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Options for buyers when they learn seller covered up major problem on home disclosure form

An attorney with experience in seller disclosure laws can help suggest options when issues arise. (Dreamstime/TNS)
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Q: We are buying a home that was listed as an “as is” sale. It’s a 110-year-old farmhouse. We had an inspection recently and discovered there was no septic system on the property, just a short pipe that goes into the woods.

Looking back at the seller disclosure statement, they simply checked “unknown” under septic system. The listing clearly said the home had a proper septic system. One of the sellers is a building inspector in the county we live in. I have very little doubt that they knew there was no septic and were dishonest on the disclosure. I just didn’t know if there were any options we had.

A: While some people prefer to buy a new home or a newer home, some folks appreciate and enjoy the charm of an older home.

But with a 110-year-old home, you may have unusual challenges that come if the house hasn’t been updated to conform with changing building codes and new building materials.

Let’s start with the “as is” condition. Many people have bought homes in “as is” condition or even sight unseen. In the current housing market craze, January 2022 was the most competitive housing market in history with 70 percent of homes selling in bidding wars, according to Redfin. Plenty of homes are being sold as pocket listings; that is, they’re selling privately without even being listed in the multiple listing service.

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It’s hard to tell from your email whether you’re in the process of buying the property or you’ve already closed and for some reason just had the home inspected. So, we’ll address both options.

In many contract forms used for purchase and sales of residential homes around the country, the buyer is given an opportunity to inspect the home before becoming bound to purchase the home.

During a home inspection, if the inspector finds asbestos, a leaking oil tank, a structural problem in the home or any other significant or material issue with the home, the buyer has the right to walk away from the deal.

If you haven’t closed yet, and you’re still within the inspection period, take a look at your contract’s language. If your contract gives you the right to walk and get your money back, you may want to do that given the cost (financial, time and annoyance) you’ll face to install a septic system or add your home to the local municipality’s water and sewer system.

It’s interesting that you say the seller checked off “unknown” on the septic system question. Given that the seller is a home inspector, we think it is highly unlikely that they wouldn’t know how sewage and wastewater would be disposed on his own property. We don’t know how a home inspector seller can, in good faith, reasonably put down that they don’t have knowledge of their home systems. Even a non-home inspector seller will know whether their sewer system is tied to a municipal sewer system or whether they have a septic system.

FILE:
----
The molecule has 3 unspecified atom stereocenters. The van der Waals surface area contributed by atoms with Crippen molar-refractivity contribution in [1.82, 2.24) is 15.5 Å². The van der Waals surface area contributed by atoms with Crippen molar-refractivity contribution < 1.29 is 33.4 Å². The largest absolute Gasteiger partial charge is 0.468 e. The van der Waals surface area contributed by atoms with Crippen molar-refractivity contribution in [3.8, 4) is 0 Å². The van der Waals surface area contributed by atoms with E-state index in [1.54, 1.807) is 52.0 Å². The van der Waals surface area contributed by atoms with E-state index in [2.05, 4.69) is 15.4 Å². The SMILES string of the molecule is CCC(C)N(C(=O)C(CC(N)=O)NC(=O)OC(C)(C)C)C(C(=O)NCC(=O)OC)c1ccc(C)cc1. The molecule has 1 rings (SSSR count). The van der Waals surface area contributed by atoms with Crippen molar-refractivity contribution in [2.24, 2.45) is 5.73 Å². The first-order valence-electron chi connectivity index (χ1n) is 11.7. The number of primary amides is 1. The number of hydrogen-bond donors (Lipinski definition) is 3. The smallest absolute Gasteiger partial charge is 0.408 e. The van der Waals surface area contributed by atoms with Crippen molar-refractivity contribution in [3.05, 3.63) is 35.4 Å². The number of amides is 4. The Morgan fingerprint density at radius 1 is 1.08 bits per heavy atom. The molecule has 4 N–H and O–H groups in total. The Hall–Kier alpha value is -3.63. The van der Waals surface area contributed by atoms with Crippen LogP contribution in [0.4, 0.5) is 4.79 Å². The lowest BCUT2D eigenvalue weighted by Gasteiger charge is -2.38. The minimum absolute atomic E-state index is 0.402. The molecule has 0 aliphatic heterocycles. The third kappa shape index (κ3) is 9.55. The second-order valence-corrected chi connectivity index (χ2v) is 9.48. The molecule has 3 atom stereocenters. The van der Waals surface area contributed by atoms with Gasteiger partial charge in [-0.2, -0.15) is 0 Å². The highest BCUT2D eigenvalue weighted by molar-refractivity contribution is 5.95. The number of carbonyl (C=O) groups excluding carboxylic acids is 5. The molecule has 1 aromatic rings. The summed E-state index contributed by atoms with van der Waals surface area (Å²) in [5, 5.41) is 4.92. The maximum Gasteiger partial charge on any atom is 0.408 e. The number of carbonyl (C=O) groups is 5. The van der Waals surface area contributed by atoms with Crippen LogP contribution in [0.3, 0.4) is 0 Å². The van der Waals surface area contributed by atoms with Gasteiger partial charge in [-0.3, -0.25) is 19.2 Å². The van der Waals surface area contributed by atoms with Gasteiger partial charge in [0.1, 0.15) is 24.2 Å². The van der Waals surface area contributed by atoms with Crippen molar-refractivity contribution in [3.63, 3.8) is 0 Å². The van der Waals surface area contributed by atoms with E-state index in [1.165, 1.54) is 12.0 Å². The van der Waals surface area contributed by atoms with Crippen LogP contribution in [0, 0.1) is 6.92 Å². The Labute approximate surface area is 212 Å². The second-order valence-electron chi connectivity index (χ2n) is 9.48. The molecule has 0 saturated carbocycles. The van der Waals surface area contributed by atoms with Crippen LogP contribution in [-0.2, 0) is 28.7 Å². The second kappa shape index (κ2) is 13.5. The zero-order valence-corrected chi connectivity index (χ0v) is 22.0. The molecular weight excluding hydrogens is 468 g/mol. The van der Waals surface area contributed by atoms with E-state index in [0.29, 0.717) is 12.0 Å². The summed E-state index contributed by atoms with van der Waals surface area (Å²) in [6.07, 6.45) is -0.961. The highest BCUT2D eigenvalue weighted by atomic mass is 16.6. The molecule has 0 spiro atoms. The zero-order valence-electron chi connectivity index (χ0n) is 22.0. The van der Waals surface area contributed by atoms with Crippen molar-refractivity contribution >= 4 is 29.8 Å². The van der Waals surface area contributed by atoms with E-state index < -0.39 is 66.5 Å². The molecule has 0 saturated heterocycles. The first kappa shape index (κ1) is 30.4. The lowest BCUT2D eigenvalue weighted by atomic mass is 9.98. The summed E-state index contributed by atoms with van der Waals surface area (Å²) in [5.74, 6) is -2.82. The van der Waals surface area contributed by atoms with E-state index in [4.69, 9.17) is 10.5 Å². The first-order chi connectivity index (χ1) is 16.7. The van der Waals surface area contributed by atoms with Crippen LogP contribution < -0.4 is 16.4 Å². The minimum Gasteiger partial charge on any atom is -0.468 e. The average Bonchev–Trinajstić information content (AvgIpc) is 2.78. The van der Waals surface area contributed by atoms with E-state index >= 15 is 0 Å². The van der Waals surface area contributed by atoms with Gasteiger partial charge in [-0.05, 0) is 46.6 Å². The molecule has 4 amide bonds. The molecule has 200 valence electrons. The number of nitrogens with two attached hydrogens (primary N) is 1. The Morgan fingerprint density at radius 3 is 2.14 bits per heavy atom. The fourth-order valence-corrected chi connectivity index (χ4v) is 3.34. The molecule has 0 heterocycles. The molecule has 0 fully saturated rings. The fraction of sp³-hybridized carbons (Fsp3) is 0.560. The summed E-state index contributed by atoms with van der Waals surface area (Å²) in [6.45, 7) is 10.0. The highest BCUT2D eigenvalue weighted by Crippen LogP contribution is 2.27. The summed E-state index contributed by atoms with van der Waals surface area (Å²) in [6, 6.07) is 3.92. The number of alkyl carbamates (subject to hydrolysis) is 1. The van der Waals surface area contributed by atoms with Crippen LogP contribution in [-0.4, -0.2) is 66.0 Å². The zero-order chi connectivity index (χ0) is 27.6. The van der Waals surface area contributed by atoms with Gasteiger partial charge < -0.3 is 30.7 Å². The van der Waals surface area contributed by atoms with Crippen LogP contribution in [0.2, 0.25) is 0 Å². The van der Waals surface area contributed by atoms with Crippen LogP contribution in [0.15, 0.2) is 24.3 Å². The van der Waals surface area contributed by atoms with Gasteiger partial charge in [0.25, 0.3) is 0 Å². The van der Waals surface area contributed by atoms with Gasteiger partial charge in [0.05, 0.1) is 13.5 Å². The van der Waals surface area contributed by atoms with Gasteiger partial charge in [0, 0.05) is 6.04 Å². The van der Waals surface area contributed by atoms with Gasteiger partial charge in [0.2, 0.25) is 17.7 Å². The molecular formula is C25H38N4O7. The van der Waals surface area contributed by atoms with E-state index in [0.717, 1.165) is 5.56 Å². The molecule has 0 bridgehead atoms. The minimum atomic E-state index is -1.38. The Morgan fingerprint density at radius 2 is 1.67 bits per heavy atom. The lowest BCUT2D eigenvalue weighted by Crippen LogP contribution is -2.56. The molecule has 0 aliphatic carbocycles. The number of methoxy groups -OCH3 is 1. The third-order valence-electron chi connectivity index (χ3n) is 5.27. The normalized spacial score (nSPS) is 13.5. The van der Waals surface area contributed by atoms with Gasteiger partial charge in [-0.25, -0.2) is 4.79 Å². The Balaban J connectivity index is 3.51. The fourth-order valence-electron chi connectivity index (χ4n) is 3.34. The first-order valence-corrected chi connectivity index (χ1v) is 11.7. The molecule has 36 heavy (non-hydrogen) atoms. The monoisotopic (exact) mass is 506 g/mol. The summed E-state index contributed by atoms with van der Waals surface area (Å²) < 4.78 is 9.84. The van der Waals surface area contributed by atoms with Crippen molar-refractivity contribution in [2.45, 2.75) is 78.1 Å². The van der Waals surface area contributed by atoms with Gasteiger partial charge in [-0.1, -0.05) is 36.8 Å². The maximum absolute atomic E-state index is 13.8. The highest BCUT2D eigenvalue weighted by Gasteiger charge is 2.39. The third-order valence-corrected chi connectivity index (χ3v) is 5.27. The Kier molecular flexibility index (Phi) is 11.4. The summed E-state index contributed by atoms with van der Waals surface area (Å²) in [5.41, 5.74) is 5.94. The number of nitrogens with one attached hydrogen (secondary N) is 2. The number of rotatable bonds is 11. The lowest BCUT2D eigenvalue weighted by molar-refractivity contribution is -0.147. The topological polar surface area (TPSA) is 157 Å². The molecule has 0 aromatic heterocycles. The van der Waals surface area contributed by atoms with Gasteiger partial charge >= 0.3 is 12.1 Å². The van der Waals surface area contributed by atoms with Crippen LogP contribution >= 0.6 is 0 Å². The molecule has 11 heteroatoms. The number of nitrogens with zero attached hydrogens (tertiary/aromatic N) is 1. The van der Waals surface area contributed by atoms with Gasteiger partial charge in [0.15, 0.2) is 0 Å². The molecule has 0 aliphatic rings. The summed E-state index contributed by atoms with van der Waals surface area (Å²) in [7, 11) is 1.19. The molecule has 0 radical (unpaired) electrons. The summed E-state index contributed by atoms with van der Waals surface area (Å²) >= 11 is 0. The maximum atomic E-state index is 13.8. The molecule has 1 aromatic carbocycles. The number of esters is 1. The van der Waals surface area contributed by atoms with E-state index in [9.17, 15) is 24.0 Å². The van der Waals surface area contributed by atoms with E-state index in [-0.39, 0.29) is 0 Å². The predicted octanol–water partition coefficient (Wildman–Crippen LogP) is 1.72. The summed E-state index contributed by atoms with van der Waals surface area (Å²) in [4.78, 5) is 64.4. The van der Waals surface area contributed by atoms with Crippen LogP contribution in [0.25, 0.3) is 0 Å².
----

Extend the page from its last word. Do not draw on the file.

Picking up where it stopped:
An average homeowner may not know the intricacies or even the workings of a septic system, but they’ll know they have one. In larger cities, you may have an owner who has never heard of septic systems, but they are quite common in some suburbs and areas that are farther away from densely populated areas.

Having said all that, let’s now assume you didn’t walk away from the deal (perhaps because you didn’t know) and closed on the home. We’re wondering why you had the home inspected post-closing. Was there an issue? Or did you wander out back and discover the pipe and sewage?

We have to state that it’s quite uncommon in most of the country to simply have raw sewage running out of a pipe behind the home. And we can’t imagine it’s legal anywhere according to current building standards.

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If the home is now yours, you should find out what your local building ordinances require for residential sewage systems. Then, talk to a few contractors about how much it will cost to install such a system. While finding that information, you’ll want to investigate how someone built a home without any proper disposal system for the home’s sewerage and why the local municipality didn’t require it to be upgraded.

We suspect your real question is whether you have any recourse against the sellers for their failure to properly disclose the lack of any sewer system. On this question, you’ll have to ask a local attorney for advice. Your state’s seller disclosure laws may give you the remedy to terminate the contract and walk away if you haven’t already closed. Those same laws may give you the right to get damages from the seller for expenses you incurred before the termination of the contract.

We understand that you are purchasing (or have purchased) the home in “as is” condition. That doesn’t excuse fraud. Your sellers probably knew enough not to check off “septic” or “no septic” because that would raise questions. It appears they may have been trying to fudge their way through and leave you to foot the bill. But since the seller’s profession is inspecting homes, it’s hard to believe they didn’t know.

Find an attorney with experience in seller disclosure issues who can help you think through your options and understand any remedies that may be available to you.

Ilyce Glink is the author of “100 Questions Every First-Time Home Buyer Should Ask” (Fourth Edition). She is also the chief executive of Best Money Moves, an app that employers provide to employees to measure and dial down financial stress. Samuel J. Tamkin is a Chicago-based real estate attorney. Contact them through the website, BestMoneyMoves.com.

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